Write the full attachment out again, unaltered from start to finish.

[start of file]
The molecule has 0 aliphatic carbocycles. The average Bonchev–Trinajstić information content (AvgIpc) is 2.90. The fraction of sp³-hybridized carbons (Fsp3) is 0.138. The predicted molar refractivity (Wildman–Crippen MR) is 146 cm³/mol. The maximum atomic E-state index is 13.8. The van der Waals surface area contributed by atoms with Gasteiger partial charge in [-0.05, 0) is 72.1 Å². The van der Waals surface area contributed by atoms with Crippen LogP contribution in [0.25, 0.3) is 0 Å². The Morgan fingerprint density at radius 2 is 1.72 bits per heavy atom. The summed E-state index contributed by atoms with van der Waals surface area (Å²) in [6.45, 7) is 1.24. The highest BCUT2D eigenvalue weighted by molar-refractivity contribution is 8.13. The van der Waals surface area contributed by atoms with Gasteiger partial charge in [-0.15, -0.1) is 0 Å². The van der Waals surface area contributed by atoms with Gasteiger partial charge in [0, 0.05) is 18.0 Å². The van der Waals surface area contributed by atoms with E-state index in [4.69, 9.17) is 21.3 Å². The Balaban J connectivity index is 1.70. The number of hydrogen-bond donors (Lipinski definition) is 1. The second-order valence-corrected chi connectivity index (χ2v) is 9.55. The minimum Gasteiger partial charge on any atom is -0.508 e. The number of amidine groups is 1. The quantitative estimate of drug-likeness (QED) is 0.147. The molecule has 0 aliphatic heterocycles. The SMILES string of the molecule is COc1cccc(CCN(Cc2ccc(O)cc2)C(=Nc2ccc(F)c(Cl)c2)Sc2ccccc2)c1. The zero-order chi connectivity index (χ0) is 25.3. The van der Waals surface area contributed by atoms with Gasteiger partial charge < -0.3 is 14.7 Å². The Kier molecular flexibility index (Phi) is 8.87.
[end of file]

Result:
The molecule has 0 aliphatic carbocycles. The average Bonchev–Trinajstić information content (AvgIpc) is 2.90. The fraction of sp³-hybridized carbons (Fsp3) is 0.138. The predicted molar refractivity (Wildman–Crippen MR) is 146 cm³/mol. The maximum atomic E-state index is 13.8. The van der Waals surface area contributed by atoms with Gasteiger partial charge in [-0.05, 0) is 72.1 Å². The van der Waals surface area contributed by atoms with Crippen LogP contribution in [0.25, 0.3) is 0 Å². The Morgan fingerprint density at radius 2 is 1.72 bits per heavy atom. The summed E-state index contributed by atoms with van der Waals surface area (Å²) in [6.45, 7) is 1.24. The highest BCUT2D eigenvalue weighted by molar-refractivity contribution is 8.13. The van der Waals surface area contributed by atoms with Gasteiger partial charge in [-0.15, -0.1) is 0 Å². The van der Waals surface area contributed by atoms with Gasteiger partial charge in [0, 0.05) is 18.0 Å². The van der Waals surface area contributed by atoms with E-state index in [4.69, 9.17) is 21.3 Å². The Balaban J connectivity index is 1.70. The number of hydrogen-bond donors (Lipinski definition) is 1. The second-order valence-corrected chi connectivity index (χ2v) is 9.55. The minimum Gasteiger partial charge on any atom is -0.508 e. The number of amidine groups is 1. The quantitative estimate of drug-likeness (QED) is 0.147. The molecule has 0 aliphatic heterocycles. The SMILES string of the molecule is COc1cccc(CCN(Cc2ccc(O)cc2)C(=Nc2ccc(F)c(Cl)c2)Sc2ccccc2)c1. The zero-order chi connectivity index (χ0) is 25.3. The van der Waals surface area contributed by atoms with Gasteiger partial charge < -0.3 is 14.7 Å². The Kier molecular flexibility index (Phi) is 8.87.